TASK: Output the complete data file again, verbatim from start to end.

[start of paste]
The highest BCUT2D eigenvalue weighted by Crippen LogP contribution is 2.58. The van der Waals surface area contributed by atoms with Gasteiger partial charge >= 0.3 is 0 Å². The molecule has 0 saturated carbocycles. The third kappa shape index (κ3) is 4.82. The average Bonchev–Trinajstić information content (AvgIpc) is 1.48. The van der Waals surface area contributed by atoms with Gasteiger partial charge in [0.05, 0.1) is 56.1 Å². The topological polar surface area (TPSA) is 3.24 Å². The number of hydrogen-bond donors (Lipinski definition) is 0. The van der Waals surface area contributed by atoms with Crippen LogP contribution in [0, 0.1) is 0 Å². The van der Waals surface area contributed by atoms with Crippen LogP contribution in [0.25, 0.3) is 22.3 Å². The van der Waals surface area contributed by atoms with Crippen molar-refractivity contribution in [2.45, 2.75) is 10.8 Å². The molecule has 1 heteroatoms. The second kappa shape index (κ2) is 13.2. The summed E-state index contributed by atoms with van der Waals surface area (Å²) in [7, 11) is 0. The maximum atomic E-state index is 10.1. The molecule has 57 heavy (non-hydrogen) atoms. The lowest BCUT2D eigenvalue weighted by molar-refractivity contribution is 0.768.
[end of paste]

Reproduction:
The highest BCUT2D eigenvalue weighted by Crippen LogP contribution is 2.58. The van der Waals surface area contributed by atoms with Gasteiger partial charge >= 0.3 is 0 Å². The molecule has 0 saturated carbocycles. The third kappa shape index (κ3) is 4.82. The average Bonchev–Trinajstić information content (AvgIpc) is 1.48. The van der Waals surface area contributed by atoms with Gasteiger partial charge in [0.05, 0.1) is 56.1 Å². The topological polar surface area (TPSA) is 3.24 Å². The number of hydrogen-bond donors (Lipinski definition) is 0. The van der Waals surface area contributed by atoms with Crippen LogP contribution in [0, 0.1) is 0 Å². The van der Waals surface area contributed by atoms with Crippen LogP contribution in [0.25, 0.3) is 22.3 Å². The van der Waals surface area contributed by atoms with Crippen molar-refractivity contribution in [2.45, 2.75) is 10.8 Å². The molecule has 1 heteroatoms. The second kappa shape index (κ2) is 13.2. The summed E-state index contributed by atoms with van der Waals surface area (Å²) in [7, 11) is 0. The maximum atomic E-state index is 10.1. The molecule has 57 heavy (non-hydrogen) atoms. The lowest BCUT2D eigenvalue weighted by molar-refractivity contribution is 0.768.